There was a term in the contract as to the quality of the subject-matter: namely, as to the person by whom the picture was painted – that it was by Constable. That term of the contract was, according to our terminology, either a condition or a warranty. If it was a condition, the buyer could reject the picture for breach of the condition at any time before he accepted it, or is deemed to have accepted it; whereas, if it was only a warranty, he could not reject it at all but was confined to a claim for damages.

I think it right to assume in the buyer's favour that this term was a condition, and that, if he had come in proper time he could have rejected the picture; but the right to reject for breach of condition has always been limited by the rule that, once the buyer has accepted, or is deemed to have accepted, the goods in performance of the contract, then he cannot thereafter reject, but is relegated to his claim for damages: see s. 11, sub-s. 1 (c), of the Sale of Goods Act 1893, and Wallis, Son & Wells v Pratt & Haynes.[3]

The circumstances in which a buyer is deemed to have accepted goods in performance of the contract are set out in s. 35 of the Act, which says that the buyer is deemed to have accepted the goods, amongst other things, "when, after the lapse of a reasonable time, he retains the goods without intimating to the seller that he has rejected them." In this case the buyer took the picture into his house and, apparently, hung it there, and five years passed before he intimated any rejection at all. That, I need hardly say, is much more than a reasonable time. It is far too late for him at the end of five years to reject this picture for breach of any condition. His remedy after that length of time is for damages only, a claim which he has not brought before the court.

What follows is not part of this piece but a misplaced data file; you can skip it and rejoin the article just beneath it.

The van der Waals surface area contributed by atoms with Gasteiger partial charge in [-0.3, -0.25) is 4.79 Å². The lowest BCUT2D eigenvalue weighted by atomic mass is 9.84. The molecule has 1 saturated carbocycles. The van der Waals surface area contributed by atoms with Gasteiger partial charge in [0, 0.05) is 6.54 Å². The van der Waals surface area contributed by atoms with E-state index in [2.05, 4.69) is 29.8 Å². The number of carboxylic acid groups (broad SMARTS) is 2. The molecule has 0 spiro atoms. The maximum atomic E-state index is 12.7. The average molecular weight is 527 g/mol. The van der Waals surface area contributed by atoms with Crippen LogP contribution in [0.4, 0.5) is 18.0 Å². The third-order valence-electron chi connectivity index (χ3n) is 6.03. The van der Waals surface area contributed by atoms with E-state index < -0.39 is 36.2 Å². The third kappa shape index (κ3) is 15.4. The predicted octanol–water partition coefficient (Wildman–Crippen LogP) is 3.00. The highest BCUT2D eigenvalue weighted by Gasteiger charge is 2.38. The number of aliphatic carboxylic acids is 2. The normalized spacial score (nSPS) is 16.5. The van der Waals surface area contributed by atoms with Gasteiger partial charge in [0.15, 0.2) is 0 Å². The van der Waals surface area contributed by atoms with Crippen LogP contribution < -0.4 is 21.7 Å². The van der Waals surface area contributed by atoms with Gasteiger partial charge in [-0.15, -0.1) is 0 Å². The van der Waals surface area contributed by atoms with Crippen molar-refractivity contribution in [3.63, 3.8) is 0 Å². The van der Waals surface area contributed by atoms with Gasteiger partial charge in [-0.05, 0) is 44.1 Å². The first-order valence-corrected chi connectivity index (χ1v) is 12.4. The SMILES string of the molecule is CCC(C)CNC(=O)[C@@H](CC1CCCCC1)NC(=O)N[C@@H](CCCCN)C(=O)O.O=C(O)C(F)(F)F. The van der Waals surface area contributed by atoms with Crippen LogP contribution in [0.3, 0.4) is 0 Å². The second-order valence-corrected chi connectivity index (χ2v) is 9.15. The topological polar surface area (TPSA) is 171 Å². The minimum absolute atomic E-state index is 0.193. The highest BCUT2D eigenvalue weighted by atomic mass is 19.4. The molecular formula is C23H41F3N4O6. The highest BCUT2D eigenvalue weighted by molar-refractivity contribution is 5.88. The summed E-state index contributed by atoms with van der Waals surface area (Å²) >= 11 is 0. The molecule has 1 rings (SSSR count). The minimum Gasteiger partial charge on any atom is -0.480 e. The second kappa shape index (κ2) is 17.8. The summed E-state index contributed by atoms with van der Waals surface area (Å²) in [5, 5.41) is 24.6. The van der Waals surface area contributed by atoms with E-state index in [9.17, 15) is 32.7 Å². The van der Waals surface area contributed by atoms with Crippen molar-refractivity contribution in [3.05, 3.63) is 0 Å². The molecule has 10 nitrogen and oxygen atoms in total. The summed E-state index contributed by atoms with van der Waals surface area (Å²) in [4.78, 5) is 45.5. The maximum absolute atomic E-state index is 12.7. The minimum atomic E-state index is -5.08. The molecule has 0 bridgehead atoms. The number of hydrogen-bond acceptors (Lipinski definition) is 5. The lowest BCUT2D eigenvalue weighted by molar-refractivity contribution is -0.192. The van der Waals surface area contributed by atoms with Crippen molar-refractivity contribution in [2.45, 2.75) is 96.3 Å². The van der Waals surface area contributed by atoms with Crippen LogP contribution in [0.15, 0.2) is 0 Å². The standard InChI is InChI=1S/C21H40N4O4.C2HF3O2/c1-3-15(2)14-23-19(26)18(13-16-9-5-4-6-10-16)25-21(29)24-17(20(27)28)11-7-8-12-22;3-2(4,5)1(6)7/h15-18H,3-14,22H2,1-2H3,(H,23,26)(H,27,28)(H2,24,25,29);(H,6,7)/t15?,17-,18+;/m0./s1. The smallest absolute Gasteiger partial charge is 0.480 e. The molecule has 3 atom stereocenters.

Is it to be said that the buyer is in any better position by relying on the representation, not as a condition, but as an innocent misrepresentation? I agree that on a contract for the sale of goods an innocent material misrepresentation may, in a proper case, be a ground for rescission even after the contract has been executed...

Although rescission may in some cases be a proper remedy, it is to be remembered that an innocent misrepresentation is much less potent than a breach of condition; and a claim to rescission for innocent misrepresentation must at any rate be barred when a right to reject for breach of condition is barred. A condition is a term of the contract of a most material character, and if a claim to reject on that account is barred, it seems to me a fortiori that a claim to rescission on the ground of innocent misrepresentation is also barred.

Jenkins LJ and Lord Evershed MR concurred.

  • Summary

In essence, the court held that there was no breach of contract, no "operative mistake", but there WAS misrepresentation. However, after a period of five years the right to rescission had lapsed, leaving the claimant with no remedy at all.

See also



  1. ^ [1950] 1 K.B. 671.
  2. ^ Solle v Butcher has been disapproved in The Great Peace
  3. ^ [1910] 2 K. B. 1003, [1911] A. C. 394.